In 1751, the Pennsylvania Assembly ordered a special bell be cast, commemorating the 50th anniversary of William Penn’s ‘Charter of Privileges.’ The Speaker of the Assembly was entrusted with finding an appropriate inscription for what later became famous as the Liberty Bell. The best expression of freedom and equality that the speaker could find was the Biblical verse describing the Jubilee year:
|“You will blow the shofar on the tenth day of the seventh month; on Yom Kippur you will blow the shofar in all your land. You shall sanctify the fiftieth year, proclaiming freedom to all its inhabitants.” (Lev. 25:9–10)|
The triumphant announcement of the Jubilee year, with blasts of the shofar, takes place on the tenth of Tishrei. This date is Yom Kippur, the Day of Atonement.
Yet, this is a curious date to announce the new year. The Jubilee year, like any other year, begins on the first of Tishrei, on Rosh Hashanah. Why was the formal proclamation of the Jubilee year postponed until Yom Kippur, ten days later?
The Jubilee year is a super-Sabbatical year. Like the seventh year, agricultural labor is prohibited, and landowners forego all claims on produce grown during that year. The Jubilee also contains two additional aspects of social justice: the emancipation of slaves and the restoration of land to its original owner.
Just as the Sabbath day allows the individual to rest, so too the Sabbatical and Jubilee years provide rest for the nation. The entire nation is able to take a break from competition and economic struggle. The Sages noted that the phrase “Sabbath to God” appears both in the context of the weekly Sabbath and the Sabbatical year. Both are designed to direct us towards spiritual growth: the Sabbath on the individual level, and the Sabbatical year on the national level.
The Talmud in Rosh Hashanah 8b relates that during the first ten days of the Jubilee year, the slaves were not sent home. Nor did they work. They would feast and drink, celebrating their freedom ‘with crowns upon their heads.’ Only after the court blew the shofar on Yom Kippur would the newly freed slaves return home.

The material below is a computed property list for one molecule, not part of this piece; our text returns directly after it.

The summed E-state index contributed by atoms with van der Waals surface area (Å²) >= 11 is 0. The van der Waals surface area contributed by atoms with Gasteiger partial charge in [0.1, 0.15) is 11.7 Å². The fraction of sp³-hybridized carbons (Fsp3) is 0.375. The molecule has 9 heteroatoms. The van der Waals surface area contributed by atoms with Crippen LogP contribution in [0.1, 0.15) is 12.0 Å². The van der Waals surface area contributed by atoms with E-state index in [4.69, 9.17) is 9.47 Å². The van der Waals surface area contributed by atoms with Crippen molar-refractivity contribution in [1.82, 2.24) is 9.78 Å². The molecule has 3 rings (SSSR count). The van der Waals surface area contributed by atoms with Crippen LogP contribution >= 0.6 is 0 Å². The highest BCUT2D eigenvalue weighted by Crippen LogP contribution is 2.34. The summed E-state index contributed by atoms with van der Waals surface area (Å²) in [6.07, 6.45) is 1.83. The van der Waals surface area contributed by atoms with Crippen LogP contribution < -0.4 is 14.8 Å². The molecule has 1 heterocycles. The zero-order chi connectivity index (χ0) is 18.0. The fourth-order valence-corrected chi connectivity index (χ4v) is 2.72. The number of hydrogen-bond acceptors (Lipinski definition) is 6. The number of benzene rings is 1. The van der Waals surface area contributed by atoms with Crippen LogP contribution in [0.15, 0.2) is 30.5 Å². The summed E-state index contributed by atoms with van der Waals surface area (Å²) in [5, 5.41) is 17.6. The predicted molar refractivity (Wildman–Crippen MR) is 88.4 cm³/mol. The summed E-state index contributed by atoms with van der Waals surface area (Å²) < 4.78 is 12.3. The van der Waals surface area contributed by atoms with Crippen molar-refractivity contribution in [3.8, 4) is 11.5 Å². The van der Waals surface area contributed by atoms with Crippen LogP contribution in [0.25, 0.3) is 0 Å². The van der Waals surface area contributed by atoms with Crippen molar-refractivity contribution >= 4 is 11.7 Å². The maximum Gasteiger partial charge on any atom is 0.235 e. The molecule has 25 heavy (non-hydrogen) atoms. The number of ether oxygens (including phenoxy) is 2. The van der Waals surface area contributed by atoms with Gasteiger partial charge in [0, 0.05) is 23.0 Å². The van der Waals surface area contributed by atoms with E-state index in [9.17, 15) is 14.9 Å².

The freeing of slaves in the Jubilee year serves as an important safeguard for social order. Societies that rely on slave labor usually suffer from slave revolts and violent acts of vengeance by the underclass.1
Instead of attaining social justice through bloody revolt and violent upheaval, the Jubilee emancipation allows for peaceful and harmonious social change. The restoration of rights for the poor and disadvantaged becomes an inherent part of the societal and economic order.
Most significantly, during their final days of servitude, the freed slaves celebrate together with their former masters. The Torah also obligates the master to send off his servants with generous presents (ha’anakah). These conciliatory acts help heal the social and psychological wounds caused by socio-economic divisions and class estrangement. The national reconciliation reaches its peak on Yom Kippur, when the shofar exuberantly proclaimed freedom and equality.
Thus, the formal announcement of the Jubilee year is integrally connected to Yom Kippur. On that year, the Day of Atonement becomes a time of forgiveness and absolution, not only for the sins of the individual, but also for the sins of society.
(Gold from the Land of Israel, pp. 213-215. Adapted from the Forward to Shabbat HaAretz, p. 9.)